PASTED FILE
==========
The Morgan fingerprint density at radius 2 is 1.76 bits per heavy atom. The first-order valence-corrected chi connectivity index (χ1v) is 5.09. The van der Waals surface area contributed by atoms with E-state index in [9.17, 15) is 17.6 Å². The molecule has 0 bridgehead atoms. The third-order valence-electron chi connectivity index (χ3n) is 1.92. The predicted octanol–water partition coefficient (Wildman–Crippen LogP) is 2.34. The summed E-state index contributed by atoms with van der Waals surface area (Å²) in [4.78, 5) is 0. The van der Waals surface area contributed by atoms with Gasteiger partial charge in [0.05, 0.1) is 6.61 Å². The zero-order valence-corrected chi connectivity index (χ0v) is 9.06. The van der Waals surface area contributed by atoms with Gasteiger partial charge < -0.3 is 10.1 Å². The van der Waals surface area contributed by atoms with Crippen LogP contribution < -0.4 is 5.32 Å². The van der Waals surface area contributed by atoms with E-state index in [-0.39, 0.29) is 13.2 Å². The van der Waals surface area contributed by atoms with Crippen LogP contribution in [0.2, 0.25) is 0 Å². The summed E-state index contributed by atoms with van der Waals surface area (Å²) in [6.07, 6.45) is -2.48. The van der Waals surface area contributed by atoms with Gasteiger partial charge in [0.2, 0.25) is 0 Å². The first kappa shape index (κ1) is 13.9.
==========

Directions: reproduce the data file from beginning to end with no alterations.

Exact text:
The Morgan fingerprint density at radius 2 is 1.76 bits per heavy atom. The first-order valence-corrected chi connectivity index (χ1v) is 5.09. The van der Waals surface area contributed by atoms with E-state index in [9.17, 15) is 17.6 Å². The molecule has 0 bridgehead atoms. The third-order valence-electron chi connectivity index (χ3n) is 1.92. The predicted octanol–water partition coefficient (Wildman–Crippen LogP) is 2.34. The summed E-state index contributed by atoms with van der Waals surface area (Å²) in [4.78, 5) is 0. The van der Waals surface area contributed by atoms with Gasteiger partial charge in [0.05, 0.1) is 6.61 Å². The zero-order valence-corrected chi connectivity index (χ0v) is 9.06. The van der Waals surface area contributed by atoms with Gasteiger partial charge < -0.3 is 10.1 Å². The van der Waals surface area contributed by atoms with Crippen LogP contribution < -0.4 is 5.32 Å². The van der Waals surface area contributed by atoms with E-state index in [-0.39, 0.29) is 13.2 Å². The van der Waals surface area contributed by atoms with Crippen LogP contribution in [0.2, 0.25) is 0 Å². The summed E-state index contributed by atoms with van der Waals surface area (Å²) in [6.07, 6.45) is -2.48. The van der Waals surface area contributed by atoms with Gasteiger partial charge in [0.2, 0.25) is 0 Å². The first kappa shape index (κ1) is 13.9.